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Faial History

The first Portuguese navigators called Faial “Sao Luiz”. According to legend, Faial’s first inhabitant was a hermit who sought refuge from the world. Later Josse van Huerter, a wealthy Flemish man accompanied by fifteen fellow-countrymen, landed in Faial which was already inhabited by settlers from Portugal. Van Huerter was searching for the tin and silver lodes that were said to exist in the island. The first prospection work proved that a mistake had been made which doomed the expedition. But Van Huerter, excited by the island and its fertility, did not give up. With the intercession of the Duchess of Burgundy, a daughter of King Joao I of Portugal, Van Huerter obtained a letter patent in 1468 naming him donee of the island and giving him the right to bring more settlers from Flanders (which had been recently scourged by the Hundred Years’ War). The Flemish settled in the parish of Flamengos – the very name of which recalls their origin – and later in the Horta area.

The island prospered due to agriculture and the export of a dye-yielding plant called “woad”. In 1583 a Spanish fleet sailed to Faial as part of the occupation of the Azores which had began with the landing on Terceira island. A body of armed men landed at “Pasteleiro” and engaged the defenders who had been reinforced by French troops. After a bloody battle, the Spaniards finally overcame the resistance and conquered the island. The presence and actions of the Spaniards were followed by attacks by English buccaneers which inflicted large-scale damage to Faial. Much later a destructive earthquake shook Faial in 1672 causing large scale damage.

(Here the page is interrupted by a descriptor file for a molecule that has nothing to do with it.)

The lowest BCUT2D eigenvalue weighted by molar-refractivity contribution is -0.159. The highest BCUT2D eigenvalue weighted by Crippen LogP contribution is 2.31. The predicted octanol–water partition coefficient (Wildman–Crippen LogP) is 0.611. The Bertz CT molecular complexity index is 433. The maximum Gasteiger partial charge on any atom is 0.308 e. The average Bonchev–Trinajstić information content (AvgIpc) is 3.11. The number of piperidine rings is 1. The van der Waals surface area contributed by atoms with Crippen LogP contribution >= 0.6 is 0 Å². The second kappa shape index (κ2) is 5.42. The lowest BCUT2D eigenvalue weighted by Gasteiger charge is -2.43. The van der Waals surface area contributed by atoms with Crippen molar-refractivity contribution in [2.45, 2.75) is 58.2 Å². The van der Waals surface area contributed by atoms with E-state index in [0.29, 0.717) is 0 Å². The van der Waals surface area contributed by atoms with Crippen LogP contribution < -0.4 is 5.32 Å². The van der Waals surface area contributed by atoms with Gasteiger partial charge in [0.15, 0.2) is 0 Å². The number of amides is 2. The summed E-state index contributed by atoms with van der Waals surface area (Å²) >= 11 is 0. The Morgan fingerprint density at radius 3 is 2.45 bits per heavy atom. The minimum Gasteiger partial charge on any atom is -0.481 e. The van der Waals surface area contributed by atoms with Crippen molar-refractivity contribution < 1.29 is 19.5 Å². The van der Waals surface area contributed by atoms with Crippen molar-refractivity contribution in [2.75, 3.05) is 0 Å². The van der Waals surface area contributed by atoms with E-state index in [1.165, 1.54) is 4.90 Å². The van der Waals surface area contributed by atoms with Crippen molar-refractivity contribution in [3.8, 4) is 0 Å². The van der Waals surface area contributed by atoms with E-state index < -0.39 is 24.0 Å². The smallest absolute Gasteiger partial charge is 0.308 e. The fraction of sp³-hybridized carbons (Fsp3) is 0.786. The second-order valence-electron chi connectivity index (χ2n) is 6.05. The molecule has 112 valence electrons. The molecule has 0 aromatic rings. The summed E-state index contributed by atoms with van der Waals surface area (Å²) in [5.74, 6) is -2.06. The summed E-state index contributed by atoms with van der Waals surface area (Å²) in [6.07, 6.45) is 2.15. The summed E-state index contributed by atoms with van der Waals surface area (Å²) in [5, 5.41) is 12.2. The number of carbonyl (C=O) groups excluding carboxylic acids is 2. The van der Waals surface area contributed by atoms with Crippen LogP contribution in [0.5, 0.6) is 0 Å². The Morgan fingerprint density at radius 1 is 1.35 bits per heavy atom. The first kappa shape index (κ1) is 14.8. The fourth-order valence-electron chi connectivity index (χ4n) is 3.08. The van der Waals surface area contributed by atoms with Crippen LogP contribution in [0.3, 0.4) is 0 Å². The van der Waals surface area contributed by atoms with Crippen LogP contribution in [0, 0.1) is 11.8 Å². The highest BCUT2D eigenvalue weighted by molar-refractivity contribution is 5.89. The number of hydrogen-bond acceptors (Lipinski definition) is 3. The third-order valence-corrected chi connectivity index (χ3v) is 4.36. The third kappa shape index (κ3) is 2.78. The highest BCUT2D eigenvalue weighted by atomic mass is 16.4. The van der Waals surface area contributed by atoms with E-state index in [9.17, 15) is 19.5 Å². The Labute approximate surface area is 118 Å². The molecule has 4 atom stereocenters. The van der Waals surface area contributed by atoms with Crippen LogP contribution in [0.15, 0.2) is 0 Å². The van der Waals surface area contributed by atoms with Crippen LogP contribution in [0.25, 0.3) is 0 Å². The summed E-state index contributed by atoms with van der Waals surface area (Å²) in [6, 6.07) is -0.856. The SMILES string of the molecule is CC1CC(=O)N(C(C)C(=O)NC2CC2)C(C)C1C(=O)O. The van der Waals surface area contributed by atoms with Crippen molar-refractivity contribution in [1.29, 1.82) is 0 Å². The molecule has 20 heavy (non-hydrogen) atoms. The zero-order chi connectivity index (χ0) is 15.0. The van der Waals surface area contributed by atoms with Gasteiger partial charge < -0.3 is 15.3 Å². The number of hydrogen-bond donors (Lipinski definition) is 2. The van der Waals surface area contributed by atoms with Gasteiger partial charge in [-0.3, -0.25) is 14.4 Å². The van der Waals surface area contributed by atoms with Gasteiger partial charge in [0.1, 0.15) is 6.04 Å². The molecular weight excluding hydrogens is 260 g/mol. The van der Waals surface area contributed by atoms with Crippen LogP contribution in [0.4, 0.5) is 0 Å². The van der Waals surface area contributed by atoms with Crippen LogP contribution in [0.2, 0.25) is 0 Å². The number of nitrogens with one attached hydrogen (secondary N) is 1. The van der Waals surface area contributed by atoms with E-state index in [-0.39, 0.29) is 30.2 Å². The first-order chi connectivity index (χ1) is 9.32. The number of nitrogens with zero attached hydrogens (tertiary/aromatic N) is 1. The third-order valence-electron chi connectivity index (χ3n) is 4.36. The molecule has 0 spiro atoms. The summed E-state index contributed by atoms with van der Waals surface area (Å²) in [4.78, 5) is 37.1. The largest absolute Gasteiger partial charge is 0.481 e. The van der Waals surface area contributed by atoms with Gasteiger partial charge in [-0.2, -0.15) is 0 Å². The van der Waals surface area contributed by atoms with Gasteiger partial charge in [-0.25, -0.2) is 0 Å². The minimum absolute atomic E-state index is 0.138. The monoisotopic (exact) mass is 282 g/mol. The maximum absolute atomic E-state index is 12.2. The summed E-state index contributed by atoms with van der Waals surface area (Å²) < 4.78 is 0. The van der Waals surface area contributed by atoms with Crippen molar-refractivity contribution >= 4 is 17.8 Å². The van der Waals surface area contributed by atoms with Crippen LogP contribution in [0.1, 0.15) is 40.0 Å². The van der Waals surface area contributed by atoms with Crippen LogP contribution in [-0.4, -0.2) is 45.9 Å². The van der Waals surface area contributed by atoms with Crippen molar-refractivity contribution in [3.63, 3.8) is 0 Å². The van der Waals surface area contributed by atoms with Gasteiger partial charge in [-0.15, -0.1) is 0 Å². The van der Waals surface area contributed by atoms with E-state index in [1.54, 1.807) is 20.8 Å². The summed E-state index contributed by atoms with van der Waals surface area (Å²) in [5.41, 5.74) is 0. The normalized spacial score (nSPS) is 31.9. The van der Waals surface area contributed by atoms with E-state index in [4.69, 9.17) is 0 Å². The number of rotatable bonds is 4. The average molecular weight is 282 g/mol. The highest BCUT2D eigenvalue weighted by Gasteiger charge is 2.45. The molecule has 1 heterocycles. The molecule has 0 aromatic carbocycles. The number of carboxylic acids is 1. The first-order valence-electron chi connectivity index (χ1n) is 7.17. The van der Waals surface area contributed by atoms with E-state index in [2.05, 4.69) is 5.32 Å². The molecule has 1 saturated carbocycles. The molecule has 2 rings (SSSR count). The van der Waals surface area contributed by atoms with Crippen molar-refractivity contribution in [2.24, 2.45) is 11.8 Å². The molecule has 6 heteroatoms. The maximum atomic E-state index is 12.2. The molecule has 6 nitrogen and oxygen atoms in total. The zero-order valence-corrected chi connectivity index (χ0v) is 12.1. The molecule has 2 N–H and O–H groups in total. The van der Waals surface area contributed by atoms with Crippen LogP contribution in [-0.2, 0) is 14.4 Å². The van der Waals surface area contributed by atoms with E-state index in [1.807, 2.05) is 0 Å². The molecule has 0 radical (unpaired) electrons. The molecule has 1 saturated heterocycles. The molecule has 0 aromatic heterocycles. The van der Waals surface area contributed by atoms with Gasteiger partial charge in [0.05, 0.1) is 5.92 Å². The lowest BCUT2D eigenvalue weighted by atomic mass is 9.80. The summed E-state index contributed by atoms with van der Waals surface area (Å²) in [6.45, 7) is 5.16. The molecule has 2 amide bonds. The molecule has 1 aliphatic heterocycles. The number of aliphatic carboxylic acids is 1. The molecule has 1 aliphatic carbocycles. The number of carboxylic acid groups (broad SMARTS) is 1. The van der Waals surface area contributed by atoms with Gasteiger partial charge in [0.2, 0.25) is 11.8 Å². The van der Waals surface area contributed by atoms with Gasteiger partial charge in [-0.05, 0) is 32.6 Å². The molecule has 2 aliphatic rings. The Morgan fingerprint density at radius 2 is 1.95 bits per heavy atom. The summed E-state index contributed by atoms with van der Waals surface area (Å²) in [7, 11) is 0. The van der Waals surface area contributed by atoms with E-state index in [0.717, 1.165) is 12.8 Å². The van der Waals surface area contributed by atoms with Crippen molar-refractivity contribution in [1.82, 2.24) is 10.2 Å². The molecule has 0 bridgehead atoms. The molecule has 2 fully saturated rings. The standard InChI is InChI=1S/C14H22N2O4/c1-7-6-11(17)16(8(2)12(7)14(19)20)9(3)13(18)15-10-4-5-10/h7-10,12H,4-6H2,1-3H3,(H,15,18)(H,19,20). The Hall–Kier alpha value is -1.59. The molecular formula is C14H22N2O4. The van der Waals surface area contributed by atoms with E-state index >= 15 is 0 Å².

In the 19th century Faial took an active part in the struggle between liberals and absolutists. In the end it was won over by the former thus culminating with a visit from King Pedro IV in 1832. The island contributed a group of brave combatants to the liberal cause and also an arsenal that was used to supply the fleet that landed at “Mindelo” in northern Portugal. Until about 1860, Faial’s position in the Atlantic and the existence of a sheltered port attracted cargo boats engaged in the orange trade and American whalers which stopped there to load up supplies.

In the first half of the 20th century Faial was an important communications center as underwater cable links connected Europe to North America via Faial. Faial was also a feature in the pioneering period of aviation: hydroplanes, most notably Pan Am airlines, made Horta the connecting refueling ports for their transatlantic voyages.

Today Faial is a developing island, with an economy based on agriculture, livestock raising, a dairy industry, fishing and trade. It is also the headquarters for the Tourism office.

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